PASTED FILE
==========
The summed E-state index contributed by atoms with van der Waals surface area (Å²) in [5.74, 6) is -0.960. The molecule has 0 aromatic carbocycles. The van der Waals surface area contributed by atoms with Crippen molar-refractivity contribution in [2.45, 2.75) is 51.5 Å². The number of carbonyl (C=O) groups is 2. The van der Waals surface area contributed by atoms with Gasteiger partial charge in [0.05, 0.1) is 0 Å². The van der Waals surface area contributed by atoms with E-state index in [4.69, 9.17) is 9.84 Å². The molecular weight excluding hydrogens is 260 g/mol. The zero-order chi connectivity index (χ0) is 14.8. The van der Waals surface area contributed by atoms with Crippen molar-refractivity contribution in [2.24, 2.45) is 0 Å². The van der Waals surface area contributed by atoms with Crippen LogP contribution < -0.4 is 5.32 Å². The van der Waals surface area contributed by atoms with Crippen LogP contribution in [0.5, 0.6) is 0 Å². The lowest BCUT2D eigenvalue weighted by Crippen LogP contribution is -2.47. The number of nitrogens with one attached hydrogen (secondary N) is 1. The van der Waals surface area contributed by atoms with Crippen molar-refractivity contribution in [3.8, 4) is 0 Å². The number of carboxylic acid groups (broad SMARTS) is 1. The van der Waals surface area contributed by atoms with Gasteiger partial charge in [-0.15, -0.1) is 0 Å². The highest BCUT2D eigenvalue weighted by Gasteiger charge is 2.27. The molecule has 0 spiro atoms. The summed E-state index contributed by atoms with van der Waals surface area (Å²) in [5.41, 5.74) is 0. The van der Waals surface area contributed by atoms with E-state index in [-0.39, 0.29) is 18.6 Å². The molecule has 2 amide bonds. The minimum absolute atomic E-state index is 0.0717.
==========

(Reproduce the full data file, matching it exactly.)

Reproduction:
The summed E-state index contributed by atoms with van der Waals surface area (Å²) in [5.74, 6) is -0.960. The molecule has 0 aromatic carbocycles. The van der Waals surface area contributed by atoms with Crippen molar-refractivity contribution in [2.45, 2.75) is 51.5 Å². The number of carbonyl (C=O) groups is 2. The van der Waals surface area contributed by atoms with Gasteiger partial charge in [0.05, 0.1) is 0 Å². The van der Waals surface area contributed by atoms with E-state index in [4.69, 9.17) is 9.84 Å². The molecular weight excluding hydrogens is 260 g/mol. The zero-order chi connectivity index (χ0) is 14.8. The van der Waals surface area contributed by atoms with Crippen molar-refractivity contribution in [2.24, 2.45) is 0 Å². The van der Waals surface area contributed by atoms with Crippen LogP contribution < -0.4 is 5.32 Å². The van der Waals surface area contributed by atoms with Crippen LogP contribution in [0.5, 0.6) is 0 Å². The lowest BCUT2D eigenvalue weighted by Crippen LogP contribution is -2.47. The number of nitrogens with one attached hydrogen (secondary N) is 1. The van der Waals surface area contributed by atoms with Crippen molar-refractivity contribution in [3.8, 4) is 0 Å². The number of carboxylic acid groups (broad SMARTS) is 1. The van der Waals surface area contributed by atoms with Gasteiger partial charge in [-0.15, -0.1) is 0 Å². The highest BCUT2D eigenvalue weighted by Gasteiger charge is 2.27. The molecule has 0 spiro atoms. The summed E-state index contributed by atoms with van der Waals surface area (Å²) in [5.41, 5.74) is 0. The van der Waals surface area contributed by atoms with E-state index in [-0.39, 0.29) is 18.6 Å². The molecule has 2 amide bonds. The minimum absolute atomic E-state index is 0.0717.